218
September 1980
Family: Potyviridae
Genus: Potyvirus
Species: Carrot thin leaf virus
Acronym: CTLV


Carrot thin leaf virus

W. E. Howell
Washington State University, Irrigated Agriculture Research and Extension Center, Prosser, WA 99350, USA

G. I. Mink
Washington State University, Irrigated Agriculture Research and Extension Center, Prosser, WA 99350, USA

Contents

Introduction
Main Diseases
Geographical Distribution
Host Range and Symptomatology
Strains
Transmission by Vectors
Transmission through Seed
Transmission by Grafting
Transmission by Dodder
Serology
Nucleic Acid Hybridization
Relationships
Stability in Sap
Purification
Properties of Particles
Particle Structure
Particle Composition
Properties of Infective Nucleic Acid
Molecular Structure
Genome Properties
Satellites
Relations with Cells and Tissues
Ecology and Control
Notes
References
Acknowledgements
Figures

Introduction

Described by Howell & Mink (1976).

A virus with filamentous particles c. 736 x 11 nm, infecting several species of Umbelliferae and a few species from other families. It is transmitted by aphids in a non-persistent manner and is sap-transmissible.

Main Diseases

Causes twisting and narrowing of leaves of carrot and induces yield losses of nearly 25%.

Geographical Distribution

Reported only from the semi-desert irrigated areas of north-western USA.

Host Range and Symptomatology

Species from three dicotyledonous families (Umbelliferae, Chenopodiaceae and Solanaceae) are susceptible to infection. Some species of Umbelliferae become infected only by aphid inoculation, but other hosts are readily infected by inoculation of sap.

Diagnostic species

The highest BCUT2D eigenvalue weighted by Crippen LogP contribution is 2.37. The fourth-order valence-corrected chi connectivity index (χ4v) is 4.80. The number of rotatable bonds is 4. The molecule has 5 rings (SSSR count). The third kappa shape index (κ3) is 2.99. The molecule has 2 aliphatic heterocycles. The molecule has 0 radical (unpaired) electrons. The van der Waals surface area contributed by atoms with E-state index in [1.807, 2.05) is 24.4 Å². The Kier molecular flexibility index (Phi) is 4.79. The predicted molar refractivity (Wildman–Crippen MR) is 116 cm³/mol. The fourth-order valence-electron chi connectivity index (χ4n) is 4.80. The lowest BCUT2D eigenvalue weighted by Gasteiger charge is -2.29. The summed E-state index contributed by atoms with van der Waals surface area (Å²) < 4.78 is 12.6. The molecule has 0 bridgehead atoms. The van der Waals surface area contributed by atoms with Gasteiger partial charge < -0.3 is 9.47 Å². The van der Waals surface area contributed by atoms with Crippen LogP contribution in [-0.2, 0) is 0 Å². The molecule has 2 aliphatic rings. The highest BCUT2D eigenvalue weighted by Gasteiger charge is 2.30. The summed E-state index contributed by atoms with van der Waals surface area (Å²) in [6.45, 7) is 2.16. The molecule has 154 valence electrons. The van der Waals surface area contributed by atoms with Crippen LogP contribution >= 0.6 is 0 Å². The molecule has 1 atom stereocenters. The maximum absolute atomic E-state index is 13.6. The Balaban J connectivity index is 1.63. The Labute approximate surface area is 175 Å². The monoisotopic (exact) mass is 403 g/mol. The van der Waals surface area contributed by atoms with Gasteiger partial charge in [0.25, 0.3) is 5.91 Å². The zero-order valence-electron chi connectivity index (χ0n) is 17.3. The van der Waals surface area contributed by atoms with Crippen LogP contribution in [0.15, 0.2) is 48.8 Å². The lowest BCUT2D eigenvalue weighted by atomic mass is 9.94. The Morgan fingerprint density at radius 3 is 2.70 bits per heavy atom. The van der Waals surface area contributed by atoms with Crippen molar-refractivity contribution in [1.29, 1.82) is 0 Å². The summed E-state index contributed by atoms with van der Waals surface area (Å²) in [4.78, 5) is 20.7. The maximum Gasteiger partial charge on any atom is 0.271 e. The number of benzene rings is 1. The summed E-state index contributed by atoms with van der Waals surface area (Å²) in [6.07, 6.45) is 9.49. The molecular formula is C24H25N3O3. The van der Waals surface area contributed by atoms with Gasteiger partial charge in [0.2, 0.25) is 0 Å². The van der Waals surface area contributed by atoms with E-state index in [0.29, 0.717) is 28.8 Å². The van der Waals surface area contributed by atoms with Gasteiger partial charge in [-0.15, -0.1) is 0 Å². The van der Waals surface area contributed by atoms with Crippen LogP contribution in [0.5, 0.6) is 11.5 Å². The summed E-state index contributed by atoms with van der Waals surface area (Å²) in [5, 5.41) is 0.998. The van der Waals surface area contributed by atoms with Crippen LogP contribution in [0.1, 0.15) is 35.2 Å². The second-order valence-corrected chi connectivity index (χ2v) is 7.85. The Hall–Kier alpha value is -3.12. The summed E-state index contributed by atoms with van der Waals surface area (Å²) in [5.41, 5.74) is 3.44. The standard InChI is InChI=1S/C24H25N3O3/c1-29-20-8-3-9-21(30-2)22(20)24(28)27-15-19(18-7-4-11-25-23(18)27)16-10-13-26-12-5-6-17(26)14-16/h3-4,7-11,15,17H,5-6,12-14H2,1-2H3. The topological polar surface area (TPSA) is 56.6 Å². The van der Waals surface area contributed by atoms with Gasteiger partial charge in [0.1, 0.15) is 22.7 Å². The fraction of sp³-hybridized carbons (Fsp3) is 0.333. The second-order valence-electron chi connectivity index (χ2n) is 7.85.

Coriandrum sativum (coriander) and Daucus carota ssp. sativa (carrot). Leaflet lobes of newly formed leaves become twisted and narrow 2-3 weeks after inoculation. Vein clearing, chlorotic spots and faint mottling also occur (Fig.1). Carrot is readily infected only by aphid inoculation.

Nicotiana clevelandii. Faint chlorotic mottle in young uninoculated leaves.

Chenopodium quinoa. Chlorotic local lesions 5-7 days after inoculation. The lesions may later develop necrotic centres (Fig.2).

Propagation species
Carrot is suitable for maintaining cultures, C. quinoa is a good source of virus for purification.

Assay species
C. quinoa and C. amaranticolor are good local lesion assay hosts. Coriander and carrot are suitable for assaying transmission by vectors.

Strains

None recorded.

Transmission by Vectors

Transmitted in the non-persistent manner by the aphids Myzus persicae and Cavariella aegopodii. Aphids can acquire the virus in 5-10 min feeding periods. The virus is spread rapidly in the field, apparently by M. persicae (Howell & Mink, 1977).

Transmission through Seed

No transmission through carrot seed has been detected (Howell & Mink, 1979).

Serology

The virus appears to be only weakly immunogenic. A rabbit given four intravenous injections each of 0.5 mg virus, gave an antiserum with a homologous titre of only 1/64 in ring precipitin tests. The virus can be detected in sap of infected plants by electron microscope serology (Milne & Luisoni, 1977).